Looking from Yangon, you would never know that a major humanitarian crisis has been unfolding for more than a month in Myanmar's western region of Rakhine.
More than half a million Rohingya Muslims have fled across the border to Bangladesh since militants attacked police posts on 25 August, unleashing a massive military crackdown.
The Burmese authorities have been under mounting pressure to end the violence, address instability in Rakhine, and grant humanitarian access.
But the country's biggest city is a picture of calm on the surface, with clean roads, plenty of greenery and orderly - if congested - traffic. Well-dressed men and women get on with their daily lives.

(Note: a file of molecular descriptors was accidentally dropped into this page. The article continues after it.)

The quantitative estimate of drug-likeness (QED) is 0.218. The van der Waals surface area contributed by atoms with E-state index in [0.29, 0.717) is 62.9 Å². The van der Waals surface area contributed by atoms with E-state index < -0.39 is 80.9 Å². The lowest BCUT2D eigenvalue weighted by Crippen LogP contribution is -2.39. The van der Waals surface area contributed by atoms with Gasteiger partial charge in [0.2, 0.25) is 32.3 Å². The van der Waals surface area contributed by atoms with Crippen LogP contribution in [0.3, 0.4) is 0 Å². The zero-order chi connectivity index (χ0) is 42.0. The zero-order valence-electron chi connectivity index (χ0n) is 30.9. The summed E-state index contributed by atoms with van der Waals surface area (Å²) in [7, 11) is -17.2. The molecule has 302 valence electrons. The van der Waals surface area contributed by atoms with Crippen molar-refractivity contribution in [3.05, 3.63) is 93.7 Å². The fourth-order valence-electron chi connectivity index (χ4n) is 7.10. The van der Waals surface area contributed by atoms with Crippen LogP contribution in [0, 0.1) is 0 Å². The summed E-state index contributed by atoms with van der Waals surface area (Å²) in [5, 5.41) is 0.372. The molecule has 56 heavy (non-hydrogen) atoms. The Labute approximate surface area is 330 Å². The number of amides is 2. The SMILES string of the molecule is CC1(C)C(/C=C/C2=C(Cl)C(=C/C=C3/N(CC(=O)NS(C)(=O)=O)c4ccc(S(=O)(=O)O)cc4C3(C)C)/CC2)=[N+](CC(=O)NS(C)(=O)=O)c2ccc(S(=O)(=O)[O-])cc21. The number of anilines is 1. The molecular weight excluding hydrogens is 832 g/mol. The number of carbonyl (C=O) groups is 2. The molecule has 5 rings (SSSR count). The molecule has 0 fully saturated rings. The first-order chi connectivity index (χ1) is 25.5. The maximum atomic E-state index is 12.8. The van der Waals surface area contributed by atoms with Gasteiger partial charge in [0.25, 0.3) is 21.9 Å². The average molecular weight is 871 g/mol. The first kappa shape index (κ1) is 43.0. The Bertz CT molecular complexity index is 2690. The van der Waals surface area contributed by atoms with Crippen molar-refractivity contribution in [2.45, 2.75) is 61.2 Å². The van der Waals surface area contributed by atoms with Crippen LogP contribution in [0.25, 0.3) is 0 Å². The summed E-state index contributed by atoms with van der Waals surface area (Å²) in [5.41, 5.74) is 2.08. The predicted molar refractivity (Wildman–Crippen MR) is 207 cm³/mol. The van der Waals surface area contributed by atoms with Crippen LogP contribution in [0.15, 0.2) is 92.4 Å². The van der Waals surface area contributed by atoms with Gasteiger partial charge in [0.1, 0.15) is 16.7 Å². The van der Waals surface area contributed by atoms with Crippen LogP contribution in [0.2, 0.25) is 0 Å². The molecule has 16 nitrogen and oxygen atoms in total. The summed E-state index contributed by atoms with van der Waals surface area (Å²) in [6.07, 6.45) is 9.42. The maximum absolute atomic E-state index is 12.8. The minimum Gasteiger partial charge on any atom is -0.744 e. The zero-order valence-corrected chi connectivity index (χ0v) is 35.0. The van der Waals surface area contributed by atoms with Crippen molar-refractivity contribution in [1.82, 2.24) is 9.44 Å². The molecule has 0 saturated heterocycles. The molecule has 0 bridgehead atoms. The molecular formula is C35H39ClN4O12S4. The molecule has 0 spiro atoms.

People here don't use the term Rohingya. They are portrayed in the media as "Bengali Muslims" and some even describe them as illegal Bengali immigrants from Bangladesh.
When I have raised the Rohingya issue, people were either forthright in their opinion or tried to gloss over the topic, saying "there are many other issues in this country".
This includes senior journalists, like U Aung Hla Tun, vice-chairman of the Myanmar Press Council.
"The problem is the political motive behind the term [Rohingya]. I used to have a number of Bengali friends when I was young. They never claimed they were Rohingya… They first coined the term a few decades ago," he said.
"They [Rohingya] do not belong to the ethnic minorities [of this country]. This is a fact."
Full article : http://www.bbc.com/n...-asia-41510635